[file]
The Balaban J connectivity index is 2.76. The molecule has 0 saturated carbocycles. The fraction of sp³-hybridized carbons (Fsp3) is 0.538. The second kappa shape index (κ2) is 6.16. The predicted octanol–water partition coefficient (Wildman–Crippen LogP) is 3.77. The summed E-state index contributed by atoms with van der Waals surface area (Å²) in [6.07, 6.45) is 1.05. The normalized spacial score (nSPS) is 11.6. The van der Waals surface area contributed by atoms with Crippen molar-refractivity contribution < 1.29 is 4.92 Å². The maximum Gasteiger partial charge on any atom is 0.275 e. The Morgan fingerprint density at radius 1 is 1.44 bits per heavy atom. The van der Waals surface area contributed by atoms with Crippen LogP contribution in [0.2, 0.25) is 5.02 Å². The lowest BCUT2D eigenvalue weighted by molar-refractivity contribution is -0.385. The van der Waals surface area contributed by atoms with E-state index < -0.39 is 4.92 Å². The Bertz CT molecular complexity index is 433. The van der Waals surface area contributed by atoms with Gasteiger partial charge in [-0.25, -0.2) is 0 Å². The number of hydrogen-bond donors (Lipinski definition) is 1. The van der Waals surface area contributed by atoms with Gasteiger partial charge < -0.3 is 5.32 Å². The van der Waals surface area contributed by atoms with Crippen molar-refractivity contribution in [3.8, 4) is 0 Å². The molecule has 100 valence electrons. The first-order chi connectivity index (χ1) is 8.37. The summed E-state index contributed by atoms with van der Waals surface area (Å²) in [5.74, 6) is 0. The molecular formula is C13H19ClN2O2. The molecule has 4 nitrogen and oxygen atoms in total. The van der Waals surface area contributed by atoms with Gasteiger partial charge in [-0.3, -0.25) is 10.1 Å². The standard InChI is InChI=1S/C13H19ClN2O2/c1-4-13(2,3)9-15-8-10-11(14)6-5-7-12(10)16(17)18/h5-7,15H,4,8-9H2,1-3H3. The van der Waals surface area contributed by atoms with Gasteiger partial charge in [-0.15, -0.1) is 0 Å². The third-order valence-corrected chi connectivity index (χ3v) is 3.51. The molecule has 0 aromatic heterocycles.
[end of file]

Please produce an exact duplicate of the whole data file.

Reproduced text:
The Balaban J connectivity index is 2.76. The molecule has 0 saturated carbocycles. The fraction of sp³-hybridized carbons (Fsp3) is 0.538. The second kappa shape index (κ2) is 6.16. The predicted octanol–water partition coefficient (Wildman–Crippen LogP) is 3.77. The summed E-state index contributed by atoms with van der Waals surface area (Å²) in [6.07, 6.45) is 1.05. The normalized spacial score (nSPS) is 11.6. The van der Waals surface area contributed by atoms with Crippen molar-refractivity contribution < 1.29 is 4.92 Å². The maximum Gasteiger partial charge on any atom is 0.275 e. The Morgan fingerprint density at radius 1 is 1.44 bits per heavy atom. The van der Waals surface area contributed by atoms with Crippen LogP contribution in [0.2, 0.25) is 5.02 Å². The lowest BCUT2D eigenvalue weighted by molar-refractivity contribution is -0.385. The van der Waals surface area contributed by atoms with E-state index < -0.39 is 4.92 Å². The Bertz CT molecular complexity index is 433. The van der Waals surface area contributed by atoms with Gasteiger partial charge in [-0.25, -0.2) is 0 Å². The number of hydrogen-bond donors (Lipinski definition) is 1. The van der Waals surface area contributed by atoms with Gasteiger partial charge < -0.3 is 5.32 Å². The van der Waals surface area contributed by atoms with Crippen molar-refractivity contribution in [3.8, 4) is 0 Å². The molecule has 100 valence electrons. The first-order chi connectivity index (χ1) is 8.37. The summed E-state index contributed by atoms with van der Waals surface area (Å²) in [5.74, 6) is 0. The molecular formula is C13H19ClN2O2. The molecule has 4 nitrogen and oxygen atoms in total. The van der Waals surface area contributed by atoms with Gasteiger partial charge in [-0.3, -0.25) is 10.1 Å². The standard InChI is InChI=1S/C13H19ClN2O2/c1-4-13(2,3)9-15-8-10-11(14)6-5-7-12(10)16(17)18/h5-7,15H,4,8-9H2,1-3H3. The van der Waals surface area contributed by atoms with Gasteiger partial charge in [-0.15, -0.1) is 0 Å². The third-order valence-corrected chi connectivity index (χ3v) is 3.51. The molecule has 0 aromatic heterocycles.